impossible, I'm afraid. Wolfi would 
                         be frantic if he found those were 
                         missing. You see, they're all 
                         originals.

                                     SALIERI
                         Originals?

                                     CONSTANZE
                         Yes.

               A pause. He puts out his hand and takes up the portfolio 
               from the table. He opens it. He looks at the music. He is 
               puzzled.

                                     SALIERI
                         These are originals?

                                     CONSTANZE
                         Yes, sir. He doesn't make copies.

                                                                    CUT TO:

               INT. OLD SALIERI'S HOSPITAL ROOM - NIGHT - 1823

               The old man faces the Priest.

                                     OLD SALIERI
                         Astounding! It was actually beyond 
                         belief. These were first and only 
                         drafts of music yet they showed no 
                         corrections of any kind. Not one.  
                         Do you realize what that meant?

               Vogler stares at him.

                                     OLD SALIERI
                         He'd simply put down music already 
                         finished in his head. Page after 
                         page of it, as if he was just taking 
                         dictation. And music finished as no 
                         music is ever finished.

               INT. SALIERI'S SALON - LATE AFTERNOON - 1780'S

               CU, The manuscript in Mozart's handwriting. The music begins 
               to sound under the following:

                                     OLD SALIERI (V.O.)
                         Displace one note and there would be 
                         diminishment. Displace one phrase, 
                         and the structure would fall. It was 
                         clear to me. That sound I had heard 
                         in the Archbishop's palace had been 
                         no accident. Here again was the very 
                         voice of God! I was staring through 
                         the cage of those meticulous ink-
                         strokes at an absolute, inimitable 
                         beauty.

               The music swells. What we now hear is an amazing collage of 
               great passages from Mozart's music, ravishing to Salieri and 
               to us. The Court Composer, oblivious to Constanze, who sits 
               happily chewing chestnuts, her mouth covered in sugar, walks 
               around and around his salon, reading the pages and dropping 
               them on the floor when he is done with them. We see his 
               agonized and wondering face: he shudders as if in a rough 
               and tumbling sea; he experiences the point where beauty and 
               great pain coalesce. More pages fall than he can read, 
               scattering across the floor in a white cascade, as he circles 
               the room.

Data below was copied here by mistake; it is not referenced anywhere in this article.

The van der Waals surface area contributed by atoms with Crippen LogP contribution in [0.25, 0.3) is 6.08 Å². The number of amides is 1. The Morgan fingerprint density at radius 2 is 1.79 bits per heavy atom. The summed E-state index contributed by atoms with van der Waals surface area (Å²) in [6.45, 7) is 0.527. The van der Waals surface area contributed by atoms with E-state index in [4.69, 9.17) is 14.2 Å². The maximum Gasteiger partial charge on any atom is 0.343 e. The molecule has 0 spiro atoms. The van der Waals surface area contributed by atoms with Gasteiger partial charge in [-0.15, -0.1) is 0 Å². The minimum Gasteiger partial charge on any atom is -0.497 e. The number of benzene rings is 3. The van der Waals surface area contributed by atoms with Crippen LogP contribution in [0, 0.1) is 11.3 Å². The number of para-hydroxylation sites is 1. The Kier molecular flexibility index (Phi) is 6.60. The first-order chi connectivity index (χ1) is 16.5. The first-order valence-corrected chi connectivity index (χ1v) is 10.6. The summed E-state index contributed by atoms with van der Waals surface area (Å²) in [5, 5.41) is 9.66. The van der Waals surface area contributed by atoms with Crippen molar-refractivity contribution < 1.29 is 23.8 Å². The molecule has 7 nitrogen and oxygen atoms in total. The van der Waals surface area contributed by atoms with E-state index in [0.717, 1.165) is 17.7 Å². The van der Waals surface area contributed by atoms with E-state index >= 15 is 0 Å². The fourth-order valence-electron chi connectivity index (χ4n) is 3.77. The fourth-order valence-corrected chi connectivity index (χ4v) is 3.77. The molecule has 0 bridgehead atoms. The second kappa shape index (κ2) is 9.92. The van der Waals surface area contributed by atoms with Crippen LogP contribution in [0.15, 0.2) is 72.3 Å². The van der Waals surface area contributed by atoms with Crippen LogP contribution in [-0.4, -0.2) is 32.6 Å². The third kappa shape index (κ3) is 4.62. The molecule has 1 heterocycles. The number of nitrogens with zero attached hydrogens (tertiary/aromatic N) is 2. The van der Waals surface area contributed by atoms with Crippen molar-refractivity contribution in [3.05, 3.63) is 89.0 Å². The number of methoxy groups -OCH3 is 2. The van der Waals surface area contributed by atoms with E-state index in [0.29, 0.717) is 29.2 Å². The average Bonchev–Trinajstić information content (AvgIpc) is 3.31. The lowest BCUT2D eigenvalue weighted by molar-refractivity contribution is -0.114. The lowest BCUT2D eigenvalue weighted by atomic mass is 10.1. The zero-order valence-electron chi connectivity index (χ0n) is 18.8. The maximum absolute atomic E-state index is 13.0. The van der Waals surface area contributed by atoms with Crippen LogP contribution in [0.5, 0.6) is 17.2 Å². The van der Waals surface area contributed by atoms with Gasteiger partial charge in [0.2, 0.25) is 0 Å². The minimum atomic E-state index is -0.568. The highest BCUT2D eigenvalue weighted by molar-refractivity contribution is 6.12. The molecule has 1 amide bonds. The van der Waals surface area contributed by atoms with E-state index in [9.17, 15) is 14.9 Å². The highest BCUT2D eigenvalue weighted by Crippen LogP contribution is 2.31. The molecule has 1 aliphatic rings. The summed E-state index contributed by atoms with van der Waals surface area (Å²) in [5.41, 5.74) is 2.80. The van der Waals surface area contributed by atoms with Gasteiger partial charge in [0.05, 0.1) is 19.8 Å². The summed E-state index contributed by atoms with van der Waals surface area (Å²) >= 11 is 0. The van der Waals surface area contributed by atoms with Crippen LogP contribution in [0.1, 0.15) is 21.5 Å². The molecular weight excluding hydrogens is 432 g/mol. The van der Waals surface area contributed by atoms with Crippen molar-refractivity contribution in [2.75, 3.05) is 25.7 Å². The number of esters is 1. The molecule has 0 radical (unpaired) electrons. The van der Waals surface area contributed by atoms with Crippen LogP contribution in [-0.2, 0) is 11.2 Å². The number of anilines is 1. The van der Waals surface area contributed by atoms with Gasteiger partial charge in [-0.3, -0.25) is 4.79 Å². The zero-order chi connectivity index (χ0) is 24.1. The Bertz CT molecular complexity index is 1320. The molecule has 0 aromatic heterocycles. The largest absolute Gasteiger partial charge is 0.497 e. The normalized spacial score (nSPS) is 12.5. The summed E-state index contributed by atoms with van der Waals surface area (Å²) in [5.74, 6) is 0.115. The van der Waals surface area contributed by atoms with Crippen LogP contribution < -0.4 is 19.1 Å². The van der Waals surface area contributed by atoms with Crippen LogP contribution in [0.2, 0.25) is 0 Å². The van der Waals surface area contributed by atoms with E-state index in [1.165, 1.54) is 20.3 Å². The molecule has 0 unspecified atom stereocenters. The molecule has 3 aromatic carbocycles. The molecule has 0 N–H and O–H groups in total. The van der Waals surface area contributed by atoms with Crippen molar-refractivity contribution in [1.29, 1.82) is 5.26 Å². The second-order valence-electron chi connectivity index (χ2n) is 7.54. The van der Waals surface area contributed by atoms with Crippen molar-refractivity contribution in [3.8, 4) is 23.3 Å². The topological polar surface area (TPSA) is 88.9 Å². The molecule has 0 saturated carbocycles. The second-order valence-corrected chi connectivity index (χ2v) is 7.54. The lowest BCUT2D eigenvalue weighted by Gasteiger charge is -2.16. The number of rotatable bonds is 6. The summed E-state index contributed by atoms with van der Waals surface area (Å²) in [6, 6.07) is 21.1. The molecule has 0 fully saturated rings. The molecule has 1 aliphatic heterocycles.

Finally, we hear the tremendous Qui Tollis from the Mass in 
               C Minor. It seems to break over him like a wave and, unable 
               to bear any more of it, he slams the portfolio shut. 
               Instantly, the music breaks off, reverberating in his head. 
               He stands shaking, staring wildly. Constanze gets up, 
               perplexed.

                                     CONSTANZE
                         Is it no good?

               A pause.

                                     SALIERI
                         It is miraculous.


  • LOVE AND HATE: NIGHT OF THE HUNTER

  • LOVE AND HATE: DO THE RIGHT THING
Radio Raheem approaches Mookie.

					MOOKIE
		  Whaddup.  Money?

					RADIO RAHEEM
		  I was going to buy a slice.

					MOOKIE
		  I'll be back after I make this
		  delivery.

					RADIO RAHEEM
		  On the rebound.

Mookie stares at the gold "brass knuckles" rings Radio
Raheem wears on each hand.  Spelled out across the rings are
the words "LOVE" on the right hand and "HATE" on the left
hand.

					MOOKIE
		  That's the dope.

					RADIO RAHEEM
		  I just copped them.  Let me tell
		  you the story of Right-Hand--Left-
		  Hand--the tale of Good and Evil.

					MOOKIE
		  I'm listening.

					RADIO RAHEEM
		  HATE!

He thrusts up his left hand.

					RADIO RAHEEM
		  It was with this hand that Brother
		  Cain iced his brother.  LOVE!

He thrusts up his right hand.

					RADIO RAHEEM
		  See these fingers, they lead
		  straight to the soul of man.  The
		  right hand.  The hand of LOVE!

Mookie is buggin'.

					RADIO RAHEEM
		  The story of Life is this...

He locks his fingers and writhes, cracking the joints.

											    46.


					RADIO RAHEEM
		  STATIC!  One hand is always fighting
		  the other.  Left Hand Hate is
		  kicking much ass and it looks like
		  Right Hand Love is finished.  Hold
		  up.  Stop the presses!  Love is
		  coming back, yes, it's Love.  Love
		  has won.  Left Hand Hate KO'ed by
		  Love.

Mookie doesn't know what to say, so he doesn't say anything.

					RADIO RAHEEM
		  Brother, Mookie, if I love you I
		  love you, but if I hate you...

					MOOKIE
		  I understand.

					RADIO RAHEEM
		  I love you, my brother.

					MOOKIE
		  I love you, Black.